[3]  Leather watch strap with buckle.  The top photo shows how it sits on my arm.  The straps are sufficiently unequal to make the topside clock face and the buckle sit weighted to each side. I have tried putting an elastic band on one side to keep it from sliding around... about 40% successful, i.e. it stops it sliding completely out of sight!


 [4] Espresso Coffee Machines.  No, it is not the noise of them that rates an entry here, it is the milk heating jet and the practice of cleaning it (or not).   Next time you stand at a counter waiting for your espresso look at the way the equipment is laid out and used.  When they go to make you latte or whatever, they take the cup up to the milk jet (white arrow) and the  jet heats everything up (or whatever it does).  When the cup is taken away, the dripping metal jet is either left as is or wiped with a cloth*.

In this photo, from Wikipedia, it actually has a wine coloured cloth hanging on a hook (blue arrow).  Milk is one of the best media for growing germs; cloth or no cloth - this design guarantees it.

* Watch how it is usually a J-cloth and it's the one that is used to wipe the spills on the counter or trays ... you get my drift!





Tuesday, 13 November 2012

BOF SOUP

Soup-making has never been easier now that there are these wonderful hand-held stick liquidizers which seem to have replaced the counter-top glass jug-type containers.  Today I thought of Louise as I stuck my head in the fridge to survey the leftovers from a dinner party on Saturday plus some week old vegetables that are in the crisper box in the bottom on the fridge.


And that is what gives this soup its name: BOF, i.e. "bottom of fridge" ... as passed on to me by Louise many years ago.

So ... today it was a lot of potatoes plus some celery and one rubbery looking red pepper.  After browning an ordinary onion the coursely chopped veg are added, then the stock from the leg of lamb at the weekend.  Once that is cooked in the pressure cooker (as is my habit) a good zap with the blender being careful not to over-do it finishes the basic soup.  (The idea is that you take the implement to the soup pot rather than the other way around; that to me is real progress in the kitchen.)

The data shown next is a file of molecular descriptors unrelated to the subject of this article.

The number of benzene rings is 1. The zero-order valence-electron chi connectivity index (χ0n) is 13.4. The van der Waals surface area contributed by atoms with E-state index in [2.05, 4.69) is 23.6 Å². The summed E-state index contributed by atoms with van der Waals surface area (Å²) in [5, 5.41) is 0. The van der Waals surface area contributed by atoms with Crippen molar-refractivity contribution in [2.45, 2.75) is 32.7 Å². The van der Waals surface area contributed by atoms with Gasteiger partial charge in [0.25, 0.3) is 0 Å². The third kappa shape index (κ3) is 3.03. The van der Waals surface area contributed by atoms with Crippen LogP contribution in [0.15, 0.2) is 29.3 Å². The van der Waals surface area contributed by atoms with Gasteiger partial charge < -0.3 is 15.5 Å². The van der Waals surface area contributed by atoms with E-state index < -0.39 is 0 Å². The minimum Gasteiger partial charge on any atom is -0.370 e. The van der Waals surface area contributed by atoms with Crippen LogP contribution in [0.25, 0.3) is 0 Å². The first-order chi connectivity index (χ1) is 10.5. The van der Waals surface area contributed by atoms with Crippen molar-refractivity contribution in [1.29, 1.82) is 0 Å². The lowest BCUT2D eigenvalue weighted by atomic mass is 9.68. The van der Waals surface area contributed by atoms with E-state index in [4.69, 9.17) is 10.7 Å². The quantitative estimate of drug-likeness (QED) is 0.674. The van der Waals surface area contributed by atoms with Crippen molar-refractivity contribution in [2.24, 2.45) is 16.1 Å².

However, as it was a really dreach West of Scotland day today, I threw in a handful of barley and cooked the whole thing a bit longer. Done ... chunky, thick and delicious!



Wednesday, 7 November 2012

TED TALKS: STIR YOUR CURIOSITY

I am very keen on the internet video lectures entitled TED Lectures. |These are lectures given by very articulate people in big conference halls anywhere in the world for an invited audience who pay (lots!).

There was one in Edinburgh in July.  In our part of the world we have similar twice-monthly lectures in the winter season here in Glasgow.  They are run by the Royal Philosophical Society of Glasgow.


As TED says "Great talks to stir your curiosity"



wTED Talks Infographic

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Attribution to OnlineClasses.org

Tuesday, 6 November 2012

GRANDMA WORKS THE VIDEO

Ishie is with us today as she is off school - running a temperature and full of the cold. She arrived this morning with her Dora video under her arm. I finally got it to work after pressing every button on the handset (as is my practice)!


I was through in the kitchen making soup when I hear a wail, "I can't make out what they're saying!" "Oh heavens!" thinks I with my Public Health Nurse background "Has the child an ear infection?"






I squat down in front of the TV, "Can you not hear Ishie?" ... at which point Dora and her Explorer friends highlight the problem: it's all in Spanish!!!!

Monday, 5 November 2012

FIDDLE FINI

Our Junior Orchestra held its final concert on Saturday.  The 25 players aged from 10 to 16 years played for their parents and friends.  The season is now finished until we start again next August.  (The children are too busy with Christmas and extra-curricular  activities to do any more.)


I can now get on with all the other things that get put on hold while I run around trying to attend to the various details relating to this concert.